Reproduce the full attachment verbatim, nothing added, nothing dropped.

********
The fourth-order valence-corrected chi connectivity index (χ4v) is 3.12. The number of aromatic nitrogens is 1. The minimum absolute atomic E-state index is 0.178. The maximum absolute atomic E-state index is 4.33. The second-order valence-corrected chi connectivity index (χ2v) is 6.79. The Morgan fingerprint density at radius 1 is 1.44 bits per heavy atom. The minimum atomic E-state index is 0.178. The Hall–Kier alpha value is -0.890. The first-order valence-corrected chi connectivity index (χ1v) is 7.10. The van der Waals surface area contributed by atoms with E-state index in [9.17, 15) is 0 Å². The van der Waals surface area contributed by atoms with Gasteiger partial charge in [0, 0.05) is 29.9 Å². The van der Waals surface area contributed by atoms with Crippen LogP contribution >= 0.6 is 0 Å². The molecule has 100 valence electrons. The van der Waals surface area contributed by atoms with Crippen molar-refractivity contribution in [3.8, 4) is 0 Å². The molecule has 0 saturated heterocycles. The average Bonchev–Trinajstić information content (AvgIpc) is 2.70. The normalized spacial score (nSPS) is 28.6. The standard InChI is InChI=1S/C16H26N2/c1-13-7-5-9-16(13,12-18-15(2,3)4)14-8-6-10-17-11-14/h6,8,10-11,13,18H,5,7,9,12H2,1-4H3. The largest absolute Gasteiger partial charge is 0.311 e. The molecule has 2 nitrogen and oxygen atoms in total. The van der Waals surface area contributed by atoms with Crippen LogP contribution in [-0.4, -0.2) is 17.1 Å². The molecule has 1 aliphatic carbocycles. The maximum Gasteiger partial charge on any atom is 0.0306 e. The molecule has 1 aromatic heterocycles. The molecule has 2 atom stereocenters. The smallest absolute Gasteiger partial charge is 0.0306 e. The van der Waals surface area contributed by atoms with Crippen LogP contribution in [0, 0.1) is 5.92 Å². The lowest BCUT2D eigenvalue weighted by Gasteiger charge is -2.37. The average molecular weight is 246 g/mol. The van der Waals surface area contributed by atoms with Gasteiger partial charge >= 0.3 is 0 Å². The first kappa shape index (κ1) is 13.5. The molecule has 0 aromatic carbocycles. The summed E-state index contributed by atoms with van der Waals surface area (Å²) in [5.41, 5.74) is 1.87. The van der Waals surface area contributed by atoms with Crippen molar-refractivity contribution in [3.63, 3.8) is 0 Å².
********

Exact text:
The fourth-order valence-corrected chi connectivity index (χ4v) is 3.12. The number of aromatic nitrogens is 1. The minimum absolute atomic E-state index is 0.178. The maximum absolute atomic E-state index is 4.33. The second-order valence-corrected chi connectivity index (χ2v) is 6.79. The Morgan fingerprint density at radius 1 is 1.44 bits per heavy atom. The minimum atomic E-state index is 0.178. The Hall–Kier alpha value is -0.890. The first-order valence-corrected chi connectivity index (χ1v) is 7.10. The van der Waals surface area contributed by atoms with E-state index in [9.17, 15) is 0 Å². The van der Waals surface area contributed by atoms with Gasteiger partial charge in [0, 0.05) is 29.9 Å². The van der Waals surface area contributed by atoms with Crippen LogP contribution >= 0.6 is 0 Å². The molecule has 100 valence electrons. The van der Waals surface area contributed by atoms with Crippen molar-refractivity contribution in [3.8, 4) is 0 Å². The molecule has 0 saturated heterocycles. The average Bonchev–Trinajstić information content (AvgIpc) is 2.70. The normalized spacial score (nSPS) is 28.6. The standard InChI is InChI=1S/C16H26N2/c1-13-7-5-9-16(13,12-18-15(2,3)4)14-8-6-10-17-11-14/h6,8,10-11,13,18H,5,7,9,12H2,1-4H3. The largest absolute Gasteiger partial charge is 0.311 e. The molecule has 2 nitrogen and oxygen atoms in total. The van der Waals surface area contributed by atoms with Crippen LogP contribution in [-0.4, -0.2) is 17.1 Å². The molecule has 1 aliphatic carbocycles. The maximum Gasteiger partial charge on any atom is 0.0306 e. The molecule has 1 aromatic heterocycles. The molecule has 2 atom stereocenters. The smallest absolute Gasteiger partial charge is 0.0306 e. The van der Waals surface area contributed by atoms with Crippen LogP contribution in [0, 0.1) is 5.92 Å². The lowest BCUT2D eigenvalue weighted by Gasteiger charge is -2.37. The average molecular weight is 246 g/mol. The van der Waals surface area contributed by atoms with Gasteiger partial charge >= 0.3 is 0 Å². The first kappa shape index (κ1) is 13.5. The molecule has 0 aromatic carbocycles. The summed E-state index contributed by atoms with van der Waals surface area (Å²) in [5.41, 5.74) is 1.87. The van der Waals surface area contributed by atoms with Crippen molar-refractivity contribution in [3.63, 3.8) is 0 Å².